Entries in Classroom Managment (3)


Discipline Tips | by Ann Taylor & Brian Reeves


Ann Taylor


  • Sing “do” on any pitch (they will join in)
  • Have them echo clap
  • Sing scales using hand signals
  • Start singing a round – split into parts
  • Have a responsible student take roll
  • Plan breaks during the rehearsal
    • Do the “rain forest”
    • Sing “My Bonnie” sit or stand on all “b’s”
    • Echo clap, Echo sing
    • Break into groups and do rounds
    • Tongue Twisters
    • Buddy back rub
    • Exaggerate text by “Tasting every bit of the word”
    • Have them imitate body movements (non-verbally)
    • Examples:  Touch toes, roll shoulders, etc.




Brian Reeves


There are many, many ways to establish discipline.  You have to do what fits your personality.  It is easy to scoff at the old adage “Don’t smile until Christmas” but there is truth in that.  What you let go in September will be unbearable by April.  The kind of April you want needs to be set up in the fall.


60 Suggestions to Improve Classroom Discipline | by Beth Enloe Fritz

            The career of many a potentially fine teacher has floundered upon the goal of pupil discipline.  While good disciplinarians are not necessarily excellent teachers, excellent teachers are necessarily good disciplinarians in the enlightened sense of the word.

            Not only is good discipline imperative for the establishment and development of the successful teacher’s career, but it is also imperative to the success of the school.  Education cannot proceed without good discipline.  Youngsters encouraged to lawlessness by one weak teacher make the work of their other teachers just that more difficult.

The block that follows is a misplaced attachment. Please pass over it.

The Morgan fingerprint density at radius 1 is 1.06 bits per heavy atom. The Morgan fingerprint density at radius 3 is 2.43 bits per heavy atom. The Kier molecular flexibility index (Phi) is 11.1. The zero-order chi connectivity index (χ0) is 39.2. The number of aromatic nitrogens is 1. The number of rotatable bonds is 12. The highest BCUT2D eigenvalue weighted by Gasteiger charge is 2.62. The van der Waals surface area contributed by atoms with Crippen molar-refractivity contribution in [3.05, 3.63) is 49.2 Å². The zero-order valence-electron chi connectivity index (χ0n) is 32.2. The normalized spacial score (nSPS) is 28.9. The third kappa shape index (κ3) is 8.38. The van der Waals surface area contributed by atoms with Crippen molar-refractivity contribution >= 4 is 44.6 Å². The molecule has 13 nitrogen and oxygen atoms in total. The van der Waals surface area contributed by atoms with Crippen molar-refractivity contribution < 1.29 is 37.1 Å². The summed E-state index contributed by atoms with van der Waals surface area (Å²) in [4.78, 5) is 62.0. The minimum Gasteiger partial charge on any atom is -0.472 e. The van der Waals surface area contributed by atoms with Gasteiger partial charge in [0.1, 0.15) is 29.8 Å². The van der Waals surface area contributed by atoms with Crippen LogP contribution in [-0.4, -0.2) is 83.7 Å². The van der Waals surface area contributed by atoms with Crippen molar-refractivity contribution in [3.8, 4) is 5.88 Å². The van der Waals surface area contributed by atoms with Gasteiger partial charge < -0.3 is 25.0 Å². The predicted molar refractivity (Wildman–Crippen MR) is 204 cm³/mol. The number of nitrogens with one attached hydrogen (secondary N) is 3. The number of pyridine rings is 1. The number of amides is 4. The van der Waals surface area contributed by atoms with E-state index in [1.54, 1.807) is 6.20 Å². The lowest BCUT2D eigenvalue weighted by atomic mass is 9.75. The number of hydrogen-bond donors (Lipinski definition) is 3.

Good discipline may be described as a friendly yet businesslike rapport in which pupils and teachers work cooperatively toward mutually recognized and mutually accepted goals.  Distractions, frictions, and disturbances, which would interfere with the optimum functioning of the pupil, the class, and the school, are held to a minimum.

            The ultimate, unique achievement of good discipline is self-discipline on the part of the pupils.  Experience tells us that not all groups or all individuals are likely to become completely self-disciplined within the school years.  Yet that is the goal toward which we must strive.   Any philosophy of discipline that does not teach and instill the ideal of self-discipline within the group and the individual will eventually prove weak and ineffective.



  1. The first requisite of discipline is order. 
  2. Maintain the correct physical environment. 
  3. Have a place for everything.
  4. Maintain a neat classroom.
  5. Establish a set procedure
  6. Use seating arrangements
  7. Leave the front desk in the middle row unassigned. Use it as a “hot seat”.
  8. After 2 warnings, break up “talky” combinations of students.


     9. Set behavior standards immediately.

     10. Whatever your individual room standards may be, make sure they are reasonable, kept to a minimum, and well understood by the class.

     11. Insist on the general rule of only one voice talking at a time.


     12. Get down to business with the bell.

     13. Prepare your plans beforehand.

     14. Be definite.

     15. Set class goals.

     16. Sell your subject matter.

     17. Motivate your classes and individual pupils by every technique at your command, and keep them motivated.


     18. Much of the good morals and good discipline of the best classrooms is to be found in the inexplicable chemistry of personalities as they interact day by day.

     19. Be yourself.

     20. Act your age.

     21. Insist at all times on respect for grown-ups, for authority in general.


     22. Be positive

     23. Be kind but firm.

     24. Be consistent

     25. Be fair.


     26. Don’t be thin-skinned.

     27. Do your utmost not to dislike a child because of his actions.

     28. Don’t argue.

     29. No one is perfect.